school party

It’s the ultimate marketing ploy. Make a big deal about the annual release of a new wine and it doesn’t matter that it tastes like crap. People will rush to buy it, have parties and dinners to celebrate it. That’s just how we spent this Friday night. At a school dinner for the Beaujolais nouveau. Yes… in France you can have a school party centered around a wine, with ample amounts of it consumed by anyone older than 16.

Bill had been dreading going to this dinner. Two years ago when I dragged him along we ended up at a table of all French speakers. It didn’t make us terribly fond of the English speakers at the school who clearly abandoned the newbies. It also didn’t make for a night of light and easy conversation. We’re still on friendly “how are you” terms with the couple we were sitting with that night. But Bill was far more anxious to play Wii than to come up with an entire evening of French conversation. (Now that we’ve lived here two years, the expectations would be higher.)

We arrived and immediately attached ourselves to the group of Anglophones who’d gathered. And wherever they went, we followed.. sure to place our glasses of barely drinkable Beaujolais nouveau by theirs at the table. But here’s the thing I started to realized as I talked to others or, more likely, overheard other conversations. Nearly every one of those French parents can speak at least a little English. At least enough for polite conversation. I felt betrayed. All this time spent struggling to figure out how to say anything beyond hello!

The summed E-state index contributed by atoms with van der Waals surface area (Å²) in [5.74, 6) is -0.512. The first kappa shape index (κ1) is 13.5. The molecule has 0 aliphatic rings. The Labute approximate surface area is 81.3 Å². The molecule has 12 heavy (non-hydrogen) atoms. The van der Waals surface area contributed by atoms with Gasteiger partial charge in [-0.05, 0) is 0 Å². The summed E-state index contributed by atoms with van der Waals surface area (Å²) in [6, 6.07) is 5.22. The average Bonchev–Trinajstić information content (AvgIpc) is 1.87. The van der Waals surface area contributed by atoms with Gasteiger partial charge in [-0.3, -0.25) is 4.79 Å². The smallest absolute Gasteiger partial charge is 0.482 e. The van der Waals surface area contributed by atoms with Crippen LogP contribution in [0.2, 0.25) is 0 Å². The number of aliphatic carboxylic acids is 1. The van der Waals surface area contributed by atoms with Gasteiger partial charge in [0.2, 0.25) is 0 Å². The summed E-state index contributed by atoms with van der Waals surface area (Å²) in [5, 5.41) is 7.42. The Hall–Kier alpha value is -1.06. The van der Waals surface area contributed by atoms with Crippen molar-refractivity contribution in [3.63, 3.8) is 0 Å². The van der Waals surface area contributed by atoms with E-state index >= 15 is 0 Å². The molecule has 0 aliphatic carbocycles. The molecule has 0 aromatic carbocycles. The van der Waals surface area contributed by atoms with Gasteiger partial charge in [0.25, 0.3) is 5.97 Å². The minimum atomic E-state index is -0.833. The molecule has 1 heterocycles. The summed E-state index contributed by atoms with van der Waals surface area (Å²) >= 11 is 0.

We didn’t get around to eating dinner until about 9:00. (I should have had a bigger snack at home! Good thing Kaitlyn’s snack was a bowl of mac&cheese, tomatoes and a pear.) After eating, there was a silent auction on items donated by different families. The hot items would then go to an open bidding format. We bid on a cheesecake, an Indian meal, two dozen home baked cookies every month for the rest of the school year and a weekend away at some place in the south west of France. Everything we bid on went to the open bidding. Everything we bid on we had the highest bid before the open bidding (except the weekend away). We went home empty handed. Sure, I can make cookies and I could learn to make cheesecake and we can go get Indian takeout anytime. But this was for a good cause…

One Response to “school party”

  1. D.A.D. says:

    We’ve witnessed you converse with waitstaff, pharmacists, ticketsellers, and retailers with what appears to be great aplomb. Steer your casual conversations around to discuss what you ate at a restaurant, your favorite aspirin, how you weasled senior prices on a ticket for Kaitlyn, the selection of pink dresses on a discount rack, or what you said to that woman last September who cut in the Carrefour line just because she had already checked out once and you should do fine. After all, who really cares that these party guests think this is a pleasant event or that the weather is nice. What more could barely-speaking English Frenchmen discuss?

Leave a Reply

You must be logged in to post a comment.